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I fully understand why I should disable Root login on a production server. That makes sense. I can log in as username, then sudo back to root functions just fine from the terminal.

What I'm unable to do is utilize a graphic type of secure file transfer protocol (SFTP) tool (e.g. filezilla) to get access to key directories. Is there a way to keep the root login disabled and use SFTP, or am I stuck using a terminal $ ssh login with wget or curl for all of my file transfer needs?

The problem is that I can only use wget or curl for content loaded on a server somewhere. I can't directly upload content from my laptop/desktop development machine to the server. Yes, I am aware that git style transfers are an other possibility. I would need a private git repo somewhere to make that work.

Is there a way to set a sudo access for the SFTP tool, without using a root login?

Is there an alternative method to send new content to a online server via remote access, without compromising security?

Same thing goes for downloading / reading systems content. I know I can do a lot of things via terminal and su - or sudo, but I have to say, reading a systems log file that is 10 megs long is just out of the question with vim or nano.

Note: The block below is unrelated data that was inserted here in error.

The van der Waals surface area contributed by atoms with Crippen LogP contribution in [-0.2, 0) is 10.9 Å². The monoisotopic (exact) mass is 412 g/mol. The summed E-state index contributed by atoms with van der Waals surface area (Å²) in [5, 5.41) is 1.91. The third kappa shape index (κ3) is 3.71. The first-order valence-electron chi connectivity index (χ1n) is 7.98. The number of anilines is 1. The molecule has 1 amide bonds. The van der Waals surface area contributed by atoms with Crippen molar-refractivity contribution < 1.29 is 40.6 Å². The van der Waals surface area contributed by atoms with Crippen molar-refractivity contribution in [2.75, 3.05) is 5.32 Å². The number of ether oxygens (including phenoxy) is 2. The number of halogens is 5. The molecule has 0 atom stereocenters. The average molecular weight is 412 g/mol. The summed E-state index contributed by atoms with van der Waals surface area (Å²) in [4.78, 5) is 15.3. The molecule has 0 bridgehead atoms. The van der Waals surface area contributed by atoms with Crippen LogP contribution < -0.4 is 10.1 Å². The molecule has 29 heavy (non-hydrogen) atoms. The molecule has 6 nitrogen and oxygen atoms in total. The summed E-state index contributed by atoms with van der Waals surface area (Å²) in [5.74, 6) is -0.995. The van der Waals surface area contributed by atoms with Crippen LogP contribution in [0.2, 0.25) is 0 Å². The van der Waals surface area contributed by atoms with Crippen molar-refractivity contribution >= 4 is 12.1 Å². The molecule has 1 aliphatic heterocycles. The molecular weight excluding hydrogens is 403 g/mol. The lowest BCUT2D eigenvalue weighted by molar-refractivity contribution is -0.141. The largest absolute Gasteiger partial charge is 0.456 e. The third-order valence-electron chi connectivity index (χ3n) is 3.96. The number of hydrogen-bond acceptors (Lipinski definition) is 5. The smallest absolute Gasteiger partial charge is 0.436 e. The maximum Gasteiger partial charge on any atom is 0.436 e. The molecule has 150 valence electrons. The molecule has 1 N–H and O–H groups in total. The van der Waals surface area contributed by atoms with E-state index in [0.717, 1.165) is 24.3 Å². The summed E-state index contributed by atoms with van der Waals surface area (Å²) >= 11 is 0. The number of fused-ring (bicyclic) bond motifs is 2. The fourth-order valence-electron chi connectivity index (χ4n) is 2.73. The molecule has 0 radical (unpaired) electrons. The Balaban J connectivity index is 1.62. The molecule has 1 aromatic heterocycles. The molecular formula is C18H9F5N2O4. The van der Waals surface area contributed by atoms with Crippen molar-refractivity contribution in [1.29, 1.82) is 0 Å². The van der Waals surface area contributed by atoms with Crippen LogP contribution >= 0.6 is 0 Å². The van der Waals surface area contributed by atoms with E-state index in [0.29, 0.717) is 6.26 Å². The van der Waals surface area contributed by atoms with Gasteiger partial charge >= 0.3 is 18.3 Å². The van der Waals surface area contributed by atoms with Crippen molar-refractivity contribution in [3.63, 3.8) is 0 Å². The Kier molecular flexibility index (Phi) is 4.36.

marked as duplicate by Jakuje, user34720, Stephen Rauch, Anthon, Anthony Geoghegan Jun 27 '17 at 14:32

This question has been asked before and already has an answer. If those answers do not fully address your question, please ask a new question.


I do not believe you can sudo via sftp but if you can somehow setup so sudo would not ask for a password (for example use !tty_tickets and run any command with sudo beforehand, or your-user ALL=NOPASSWD: /bin/tar *) then you can do something like:

    tar cf - /some/dir | ssh your-user@your-server.com "sudo tar xf - -C /some/dir"

But then again, giving your user passwordless root access to tar is also a security consideration, so maybe only do it while you are transfering the files.

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